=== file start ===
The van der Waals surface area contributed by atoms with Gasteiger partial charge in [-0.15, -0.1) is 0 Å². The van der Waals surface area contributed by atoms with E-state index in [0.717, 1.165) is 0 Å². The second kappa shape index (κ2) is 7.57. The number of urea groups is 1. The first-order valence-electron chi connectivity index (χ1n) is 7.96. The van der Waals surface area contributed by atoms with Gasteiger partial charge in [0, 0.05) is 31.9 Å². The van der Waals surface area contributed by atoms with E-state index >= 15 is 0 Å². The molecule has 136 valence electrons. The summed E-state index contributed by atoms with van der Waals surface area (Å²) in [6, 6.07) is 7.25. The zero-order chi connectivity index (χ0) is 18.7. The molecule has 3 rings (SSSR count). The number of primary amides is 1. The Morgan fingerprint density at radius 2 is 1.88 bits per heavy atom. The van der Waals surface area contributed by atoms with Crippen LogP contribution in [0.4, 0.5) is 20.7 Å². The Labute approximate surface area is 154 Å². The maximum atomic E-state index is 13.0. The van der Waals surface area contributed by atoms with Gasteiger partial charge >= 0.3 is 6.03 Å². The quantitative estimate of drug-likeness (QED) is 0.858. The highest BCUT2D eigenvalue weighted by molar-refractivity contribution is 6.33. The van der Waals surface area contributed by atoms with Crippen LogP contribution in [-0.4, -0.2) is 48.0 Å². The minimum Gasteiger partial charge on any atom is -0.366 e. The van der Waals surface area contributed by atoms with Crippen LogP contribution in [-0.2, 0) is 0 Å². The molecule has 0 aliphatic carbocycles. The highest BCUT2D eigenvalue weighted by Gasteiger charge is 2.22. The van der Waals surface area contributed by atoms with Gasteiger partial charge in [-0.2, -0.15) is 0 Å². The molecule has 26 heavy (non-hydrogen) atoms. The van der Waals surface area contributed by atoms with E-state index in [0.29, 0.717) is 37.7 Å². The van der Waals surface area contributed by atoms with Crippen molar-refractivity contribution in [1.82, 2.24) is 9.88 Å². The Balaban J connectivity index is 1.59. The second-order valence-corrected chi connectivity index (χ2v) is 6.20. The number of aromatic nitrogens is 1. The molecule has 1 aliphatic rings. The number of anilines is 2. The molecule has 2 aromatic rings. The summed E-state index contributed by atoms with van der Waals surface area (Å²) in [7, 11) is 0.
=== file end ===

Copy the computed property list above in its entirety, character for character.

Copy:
The van der Waals surface area contributed by atoms with Gasteiger partial charge in [-0.15, -0.1) is 0 Å². The van der Waals surface area contributed by atoms with E-state index in [0.717, 1.165) is 0 Å². The second kappa shape index (κ2) is 7.57. The number of urea groups is 1. The first-order valence-electron chi connectivity index (χ1n) is 7.96. The van der Waals surface area contributed by atoms with Gasteiger partial charge in [0, 0.05) is 31.9 Å². The van der Waals surface area contributed by atoms with E-state index >= 15 is 0 Å². The molecule has 136 valence electrons. The summed E-state index contributed by atoms with van der Waals surface area (Å²) in [6, 6.07) is 7.25. The zero-order chi connectivity index (χ0) is 18.7. The molecule has 3 rings (SSSR count). The number of primary amides is 1. The Morgan fingerprint density at radius 2 is 1.88 bits per heavy atom. The van der Waals surface area contributed by atoms with Crippen LogP contribution in [0.4, 0.5) is 20.7 Å². The Labute approximate surface area is 154 Å². The maximum atomic E-state index is 13.0. The van der Waals surface area contributed by atoms with Gasteiger partial charge >= 0.3 is 6.03 Å². The quantitative estimate of drug-likeness (QED) is 0.858. The highest BCUT2D eigenvalue weighted by molar-refractivity contribution is 6.33. The van der Waals surface area contributed by atoms with Crippen LogP contribution in [-0.4, -0.2) is 48.0 Å². The minimum Gasteiger partial charge on any atom is -0.366 e. The van der Waals surface area contributed by atoms with Crippen LogP contribution in [-0.2, 0) is 0 Å². The molecule has 0 aliphatic carbocycles. The highest BCUT2D eigenvalue weighted by Gasteiger charge is 2.22. The van der Waals surface area contributed by atoms with Gasteiger partial charge in [-0.2, -0.15) is 0 Å². The molecule has 26 heavy (non-hydrogen) atoms. The van der Waals surface area contributed by atoms with E-state index in [0.29, 0.717) is 37.7 Å². The van der Waals surface area contributed by atoms with Crippen molar-refractivity contribution in [1.82, 2.24) is 9.88 Å². The Balaban J connectivity index is 1.59. The second-order valence-corrected chi connectivity index (χ2v) is 6.20. The number of aromatic nitrogens is 1. The molecule has 1 aliphatic rings. The number of anilines is 2. The molecule has 2 aromatic rings. The summed E-state index contributed by atoms with van der Waals surface area (Å²) in [7, 11) is 0.